With coffee, a good starting point for temperature is going to depend on the roast level of the coffee you are using. If you are using a dark and oily bean, like a French or Vienna roast, or really anything past second crack, you will typically want to brew at a lower temperature, around 195-198 degrees. For lighter roasted beans, or basically anything between 1st and 2nd crack, ideal brewing temperatures are typically between 198-205 degrees. If you doubt that coffee can be brewed this high, run some taste tests! Anything above 205 will most likely result in the extraction of unfavorable bitters in the cup, and anything below 195 may result in not bringing out the sweetness and complexity that the bean might have to offer.
    With tea, typically herbal teas can be brewed close to boiling and be delicious. Black teas are usually best at around 200, and green teas are probably best at around 180 degrees. Of course there are exceptions to the rule and you can play round with parameters for each tea, but this is a start. Happy brewing!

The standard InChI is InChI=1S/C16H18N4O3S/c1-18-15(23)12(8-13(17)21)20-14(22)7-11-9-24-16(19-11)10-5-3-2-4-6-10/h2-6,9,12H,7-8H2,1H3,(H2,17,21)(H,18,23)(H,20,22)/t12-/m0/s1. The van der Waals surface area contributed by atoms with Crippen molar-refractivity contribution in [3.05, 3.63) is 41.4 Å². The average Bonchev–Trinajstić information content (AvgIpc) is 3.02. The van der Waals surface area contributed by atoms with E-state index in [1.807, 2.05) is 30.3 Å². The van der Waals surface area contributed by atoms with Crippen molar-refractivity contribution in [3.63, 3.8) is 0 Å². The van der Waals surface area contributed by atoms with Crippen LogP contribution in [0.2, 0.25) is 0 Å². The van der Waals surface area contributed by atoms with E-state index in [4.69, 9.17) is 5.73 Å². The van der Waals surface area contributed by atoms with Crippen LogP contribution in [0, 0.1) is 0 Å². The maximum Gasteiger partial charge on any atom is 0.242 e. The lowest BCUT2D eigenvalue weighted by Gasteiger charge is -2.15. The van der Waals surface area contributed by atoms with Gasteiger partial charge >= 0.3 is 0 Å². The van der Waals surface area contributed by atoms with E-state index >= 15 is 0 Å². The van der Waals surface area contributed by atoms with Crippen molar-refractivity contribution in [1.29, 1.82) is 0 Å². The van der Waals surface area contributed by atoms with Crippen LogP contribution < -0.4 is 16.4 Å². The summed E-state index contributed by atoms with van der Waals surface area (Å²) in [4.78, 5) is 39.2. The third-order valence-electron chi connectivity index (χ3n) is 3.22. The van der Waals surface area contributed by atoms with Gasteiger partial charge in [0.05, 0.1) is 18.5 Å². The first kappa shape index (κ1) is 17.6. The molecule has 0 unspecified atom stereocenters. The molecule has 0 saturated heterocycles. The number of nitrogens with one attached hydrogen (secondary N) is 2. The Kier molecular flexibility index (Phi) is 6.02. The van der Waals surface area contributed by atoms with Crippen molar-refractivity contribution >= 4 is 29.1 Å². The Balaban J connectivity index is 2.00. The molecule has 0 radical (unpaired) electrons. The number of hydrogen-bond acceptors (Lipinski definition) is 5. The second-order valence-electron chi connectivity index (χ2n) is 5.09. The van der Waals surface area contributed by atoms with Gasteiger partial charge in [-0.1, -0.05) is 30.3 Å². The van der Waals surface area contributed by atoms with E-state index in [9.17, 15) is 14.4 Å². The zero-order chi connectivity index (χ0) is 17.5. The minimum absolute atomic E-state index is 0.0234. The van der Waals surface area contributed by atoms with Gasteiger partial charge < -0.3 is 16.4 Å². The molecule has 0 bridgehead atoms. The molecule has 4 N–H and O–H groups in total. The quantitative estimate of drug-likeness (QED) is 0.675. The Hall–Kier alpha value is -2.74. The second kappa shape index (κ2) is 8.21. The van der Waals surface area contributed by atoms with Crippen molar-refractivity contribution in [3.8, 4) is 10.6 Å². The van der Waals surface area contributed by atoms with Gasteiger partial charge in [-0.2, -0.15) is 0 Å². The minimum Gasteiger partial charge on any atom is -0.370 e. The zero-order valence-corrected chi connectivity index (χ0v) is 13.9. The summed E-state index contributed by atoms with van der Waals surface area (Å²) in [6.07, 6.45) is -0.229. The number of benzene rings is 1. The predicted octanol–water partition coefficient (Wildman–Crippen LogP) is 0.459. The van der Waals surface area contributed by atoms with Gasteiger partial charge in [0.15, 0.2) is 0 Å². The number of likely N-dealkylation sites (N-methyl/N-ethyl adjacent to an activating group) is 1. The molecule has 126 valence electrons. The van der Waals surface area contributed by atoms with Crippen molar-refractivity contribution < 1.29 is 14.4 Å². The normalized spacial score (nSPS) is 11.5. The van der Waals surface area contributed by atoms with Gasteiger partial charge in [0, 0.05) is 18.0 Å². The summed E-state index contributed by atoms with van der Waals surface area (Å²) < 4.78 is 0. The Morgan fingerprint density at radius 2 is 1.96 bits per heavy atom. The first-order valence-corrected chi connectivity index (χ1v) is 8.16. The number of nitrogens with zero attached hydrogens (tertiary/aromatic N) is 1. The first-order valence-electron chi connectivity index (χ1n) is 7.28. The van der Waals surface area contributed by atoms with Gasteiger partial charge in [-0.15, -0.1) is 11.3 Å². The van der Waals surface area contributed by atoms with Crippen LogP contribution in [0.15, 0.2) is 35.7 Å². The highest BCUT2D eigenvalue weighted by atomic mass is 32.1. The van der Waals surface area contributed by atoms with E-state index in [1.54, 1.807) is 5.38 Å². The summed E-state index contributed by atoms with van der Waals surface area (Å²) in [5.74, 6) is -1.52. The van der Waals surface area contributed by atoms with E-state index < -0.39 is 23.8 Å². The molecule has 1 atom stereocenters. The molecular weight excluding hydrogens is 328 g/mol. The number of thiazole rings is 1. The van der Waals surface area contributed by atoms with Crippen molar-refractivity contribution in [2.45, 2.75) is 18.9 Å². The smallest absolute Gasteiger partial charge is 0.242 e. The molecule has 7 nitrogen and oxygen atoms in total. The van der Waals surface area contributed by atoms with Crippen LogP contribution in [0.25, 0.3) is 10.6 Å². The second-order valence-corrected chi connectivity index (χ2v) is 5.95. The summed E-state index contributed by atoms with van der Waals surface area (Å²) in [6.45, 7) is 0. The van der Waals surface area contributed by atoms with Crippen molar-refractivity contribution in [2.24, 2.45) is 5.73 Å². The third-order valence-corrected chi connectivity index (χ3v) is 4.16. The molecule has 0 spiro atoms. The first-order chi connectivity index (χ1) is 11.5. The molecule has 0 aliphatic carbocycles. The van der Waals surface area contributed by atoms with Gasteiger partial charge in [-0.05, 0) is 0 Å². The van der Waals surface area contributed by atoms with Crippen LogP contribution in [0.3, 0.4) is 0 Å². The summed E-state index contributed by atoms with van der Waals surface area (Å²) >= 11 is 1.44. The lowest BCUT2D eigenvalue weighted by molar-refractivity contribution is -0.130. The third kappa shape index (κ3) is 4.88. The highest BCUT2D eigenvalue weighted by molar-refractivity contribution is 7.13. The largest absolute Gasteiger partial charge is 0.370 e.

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  4. Not going to comment on the coffee, but with Tea, it totally depends on the type of tea and the quality of it. A black tea or a rooibos, you want to steep it at a hotter temperature than a white or green tea. Also, the better quality of the tea, you usually have to steep it at lower temperatures. I usually steep green tea around 80 degrees (Celsius), so I let the kettle cool off for a bit before I steep it. I don’t really drink black tea, but you usually should do that around 100 degrees (Celsius), so right after the kettle has boiled.

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  5. I don’t drink tea, but I drink a LOT of coffee. I make coffee with a Yama Vac pot, French press, Technivorm and Aeropress. For all of these methods except the Vac pot, I heat my water to 203 F. This allows for the best flavor extraction as the water cools to below 200 F.
    For the vac pot, I heat the water to about 195 F over a low flame. Then I seal the top to the bottom, and let the magic begin.